ADDRESS OF ALBERT R. PARSONS.
Verein should assemble in the park with arms. After Engel said this, a
committee was appointed to watch the movements in the city and report to us
if a riot should occur.
Now then, take into consideration this language. Just consider the situation. Look at the attitude of these capitalist papers for years toward the
workingmen; and not only that, but the actual use of these armed hirelings
at East St. Louis, at Saginaw, at Pittsburg, all over the country, and at McCormick's the day before. Look at the condition of affairs, and I ask you if
these men were not justified in making some preparation by which they could
defend themselves, because there is no proposition here to assault anybody.
There is no proposition here to make war upon anybody, either their persons
or their property:
Q. "Now, was anything said about having a meeting of workingmen the
A. "Yes, sir; I proposed that a meeting should be held the next afternoon, but that was rejected. It was decided to have a meeting in the evening, as more could come then."
(}. "Who proposed calling a meeting in the evening?"
A. "Fischer. He proposed having one at the Haymarket and it was
finally resolved to call one at 8 o'clock."
Q. "Was anything said as to what should be done at that meeting?"
A. "It was intended to cheer up the workmen bo that if anything should
happen they should be prepared for a conflict. It was decided to call this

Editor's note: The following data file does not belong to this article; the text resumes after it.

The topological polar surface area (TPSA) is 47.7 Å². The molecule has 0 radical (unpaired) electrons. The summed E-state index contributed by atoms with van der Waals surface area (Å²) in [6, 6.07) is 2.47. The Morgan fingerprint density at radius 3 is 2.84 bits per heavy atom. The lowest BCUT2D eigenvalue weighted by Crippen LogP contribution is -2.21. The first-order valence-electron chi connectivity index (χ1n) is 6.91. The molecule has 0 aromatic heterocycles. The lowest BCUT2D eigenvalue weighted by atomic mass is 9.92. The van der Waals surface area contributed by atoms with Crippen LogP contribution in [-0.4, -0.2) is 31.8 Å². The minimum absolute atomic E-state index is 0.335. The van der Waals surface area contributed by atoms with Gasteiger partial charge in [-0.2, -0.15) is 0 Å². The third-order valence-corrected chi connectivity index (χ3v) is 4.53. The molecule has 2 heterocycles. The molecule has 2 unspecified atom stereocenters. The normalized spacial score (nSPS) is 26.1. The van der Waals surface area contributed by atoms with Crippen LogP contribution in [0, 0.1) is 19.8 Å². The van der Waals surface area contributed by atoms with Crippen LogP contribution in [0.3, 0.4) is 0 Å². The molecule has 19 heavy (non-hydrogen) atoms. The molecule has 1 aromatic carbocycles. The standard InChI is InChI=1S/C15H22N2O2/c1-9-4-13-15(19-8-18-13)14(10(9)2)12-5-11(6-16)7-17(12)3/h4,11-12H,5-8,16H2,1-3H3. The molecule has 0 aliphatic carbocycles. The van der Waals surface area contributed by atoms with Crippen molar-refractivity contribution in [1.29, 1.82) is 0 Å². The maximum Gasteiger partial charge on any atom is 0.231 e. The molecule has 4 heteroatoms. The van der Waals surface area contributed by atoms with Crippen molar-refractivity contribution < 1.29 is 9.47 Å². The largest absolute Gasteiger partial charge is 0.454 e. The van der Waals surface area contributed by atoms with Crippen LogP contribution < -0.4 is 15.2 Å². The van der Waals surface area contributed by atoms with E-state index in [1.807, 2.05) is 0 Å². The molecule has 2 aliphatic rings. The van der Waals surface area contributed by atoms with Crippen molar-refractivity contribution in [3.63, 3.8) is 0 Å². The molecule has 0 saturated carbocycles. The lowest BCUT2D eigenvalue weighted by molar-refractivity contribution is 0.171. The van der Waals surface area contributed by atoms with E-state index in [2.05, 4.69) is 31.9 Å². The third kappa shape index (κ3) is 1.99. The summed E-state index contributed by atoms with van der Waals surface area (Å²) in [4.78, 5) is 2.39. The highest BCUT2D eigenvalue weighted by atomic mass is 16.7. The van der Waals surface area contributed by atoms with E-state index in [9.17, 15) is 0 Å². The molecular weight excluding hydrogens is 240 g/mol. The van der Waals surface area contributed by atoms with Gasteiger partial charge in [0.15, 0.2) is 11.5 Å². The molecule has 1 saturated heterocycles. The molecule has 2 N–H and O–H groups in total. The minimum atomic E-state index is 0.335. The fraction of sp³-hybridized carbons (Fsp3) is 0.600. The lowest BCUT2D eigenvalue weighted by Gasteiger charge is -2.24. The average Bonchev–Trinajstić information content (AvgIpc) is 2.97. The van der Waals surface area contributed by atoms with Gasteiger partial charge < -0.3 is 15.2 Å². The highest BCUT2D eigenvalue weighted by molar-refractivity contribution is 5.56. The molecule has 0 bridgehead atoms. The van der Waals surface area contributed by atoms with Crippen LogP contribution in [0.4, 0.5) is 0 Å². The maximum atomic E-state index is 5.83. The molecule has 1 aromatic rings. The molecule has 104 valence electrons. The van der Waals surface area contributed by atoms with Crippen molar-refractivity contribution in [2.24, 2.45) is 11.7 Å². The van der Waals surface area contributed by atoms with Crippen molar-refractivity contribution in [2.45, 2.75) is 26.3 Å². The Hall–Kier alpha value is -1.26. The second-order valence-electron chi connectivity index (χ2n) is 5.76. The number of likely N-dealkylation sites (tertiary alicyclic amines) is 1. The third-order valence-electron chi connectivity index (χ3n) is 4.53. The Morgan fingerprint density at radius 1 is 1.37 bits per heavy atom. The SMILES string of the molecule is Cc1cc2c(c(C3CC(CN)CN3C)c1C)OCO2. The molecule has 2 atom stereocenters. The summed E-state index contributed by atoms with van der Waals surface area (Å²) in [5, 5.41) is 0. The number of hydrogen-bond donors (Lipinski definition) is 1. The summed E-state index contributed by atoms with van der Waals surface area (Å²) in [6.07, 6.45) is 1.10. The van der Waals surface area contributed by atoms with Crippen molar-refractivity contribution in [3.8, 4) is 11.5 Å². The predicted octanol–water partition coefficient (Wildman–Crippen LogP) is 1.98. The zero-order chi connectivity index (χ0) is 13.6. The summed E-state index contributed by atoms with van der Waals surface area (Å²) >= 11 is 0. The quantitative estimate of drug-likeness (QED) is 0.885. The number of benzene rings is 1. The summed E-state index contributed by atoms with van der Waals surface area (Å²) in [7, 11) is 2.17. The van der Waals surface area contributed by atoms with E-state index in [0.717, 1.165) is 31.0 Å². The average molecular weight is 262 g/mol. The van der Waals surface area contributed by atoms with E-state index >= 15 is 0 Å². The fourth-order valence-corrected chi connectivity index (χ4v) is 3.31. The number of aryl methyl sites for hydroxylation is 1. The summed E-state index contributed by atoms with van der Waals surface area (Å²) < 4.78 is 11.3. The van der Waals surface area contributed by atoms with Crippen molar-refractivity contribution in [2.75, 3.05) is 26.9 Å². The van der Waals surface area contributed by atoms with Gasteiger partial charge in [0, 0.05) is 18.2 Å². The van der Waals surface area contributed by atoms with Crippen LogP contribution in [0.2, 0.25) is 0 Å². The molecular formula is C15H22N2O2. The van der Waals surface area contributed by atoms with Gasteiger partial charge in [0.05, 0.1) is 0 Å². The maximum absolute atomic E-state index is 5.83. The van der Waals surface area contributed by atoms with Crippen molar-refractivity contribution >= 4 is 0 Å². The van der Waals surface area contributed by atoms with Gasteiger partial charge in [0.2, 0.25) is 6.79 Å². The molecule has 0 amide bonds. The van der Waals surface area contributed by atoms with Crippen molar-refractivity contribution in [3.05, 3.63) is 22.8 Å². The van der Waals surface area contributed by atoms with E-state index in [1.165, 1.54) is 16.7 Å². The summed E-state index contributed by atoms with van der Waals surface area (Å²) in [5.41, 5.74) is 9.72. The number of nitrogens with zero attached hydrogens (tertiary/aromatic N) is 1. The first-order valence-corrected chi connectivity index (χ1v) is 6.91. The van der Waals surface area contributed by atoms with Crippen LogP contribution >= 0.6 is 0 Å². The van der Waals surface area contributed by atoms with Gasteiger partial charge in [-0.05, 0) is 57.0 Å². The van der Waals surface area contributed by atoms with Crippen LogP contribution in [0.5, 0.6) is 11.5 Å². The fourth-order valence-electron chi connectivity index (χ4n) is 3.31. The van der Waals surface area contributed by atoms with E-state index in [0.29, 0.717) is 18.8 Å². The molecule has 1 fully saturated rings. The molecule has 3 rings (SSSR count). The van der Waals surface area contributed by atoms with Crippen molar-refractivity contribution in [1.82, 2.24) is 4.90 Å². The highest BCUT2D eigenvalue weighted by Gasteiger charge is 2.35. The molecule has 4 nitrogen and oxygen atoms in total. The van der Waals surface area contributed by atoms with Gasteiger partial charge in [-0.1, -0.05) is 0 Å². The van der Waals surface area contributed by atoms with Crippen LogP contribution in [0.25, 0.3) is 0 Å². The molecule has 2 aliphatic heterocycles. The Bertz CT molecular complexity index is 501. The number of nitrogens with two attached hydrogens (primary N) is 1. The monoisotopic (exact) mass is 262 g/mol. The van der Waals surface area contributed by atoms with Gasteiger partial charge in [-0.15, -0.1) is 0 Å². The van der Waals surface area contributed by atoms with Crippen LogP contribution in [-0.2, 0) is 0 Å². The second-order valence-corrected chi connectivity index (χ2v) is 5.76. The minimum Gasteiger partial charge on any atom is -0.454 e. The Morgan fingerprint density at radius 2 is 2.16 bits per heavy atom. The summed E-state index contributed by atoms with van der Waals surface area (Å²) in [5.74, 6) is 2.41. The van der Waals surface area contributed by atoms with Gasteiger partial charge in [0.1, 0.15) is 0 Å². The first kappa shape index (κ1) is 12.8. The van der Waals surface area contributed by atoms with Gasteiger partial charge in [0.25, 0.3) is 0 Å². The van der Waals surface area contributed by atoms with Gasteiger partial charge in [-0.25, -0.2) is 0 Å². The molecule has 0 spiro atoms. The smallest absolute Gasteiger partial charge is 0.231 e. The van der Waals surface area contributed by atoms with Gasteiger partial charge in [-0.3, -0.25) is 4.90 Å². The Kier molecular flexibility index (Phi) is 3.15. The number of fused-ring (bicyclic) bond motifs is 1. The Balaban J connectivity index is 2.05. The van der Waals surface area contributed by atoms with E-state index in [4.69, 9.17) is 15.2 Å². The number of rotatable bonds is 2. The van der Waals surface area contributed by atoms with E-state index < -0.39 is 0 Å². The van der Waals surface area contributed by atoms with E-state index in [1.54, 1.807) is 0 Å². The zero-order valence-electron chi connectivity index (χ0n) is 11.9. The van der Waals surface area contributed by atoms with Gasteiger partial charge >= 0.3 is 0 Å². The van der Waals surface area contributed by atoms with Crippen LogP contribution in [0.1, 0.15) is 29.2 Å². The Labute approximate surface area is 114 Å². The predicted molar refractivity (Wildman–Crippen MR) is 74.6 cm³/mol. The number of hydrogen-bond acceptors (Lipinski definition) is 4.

meeting by means of hand bills. The getting up of this was intrusted to
Fischer, but he did not say where they should be printed. It was decided
that as a body we should not participate in the Haymarket meeting, but
should meet at halls. While only a committee should be at the Haymarket,
if the committee reported that something happened, we should attack the
police where it was arranged for each group to do so; if necessary, in addition to the police, we would attack the militia and fire department."
Now, then, in the first part of this it says that in the case of the police
coming upon the strikers, shooting the strikers down, destroying therri interfering with the people, interfering unlawfully, interfering with the right of
the people to assemble, interfering with the right of the people to express
their views, mark you, it was said in such a contingency they would defend
themselves. Now, these men here upon the stand, Schroeder and Waller who
were giving the testimony, used the word "attack." When it was tran8lated
"attack," you must not take that as a literal meaning of these men. It was
defense. They meant by this word defense. If it had been literally translated as these men meant it, and as the spirit of the testimony shows, the
word would not have been "attack," but would have been defense. In every
instance the whole preparation and proof about it shows that it was for defense. What could they attack? What can a handful of men attack? There
was only a handful of men there at best. What can they attack? Who can
they attack? What could they capture? What could they take? Wouldn't
it be ridiculous for them to undertake to attack the city of Chicago, to attack
the authorities, to undertake to seize the city? Why, that would be none-
senee. It would be ridiculous. Upon the very face of it, it is an absurdity.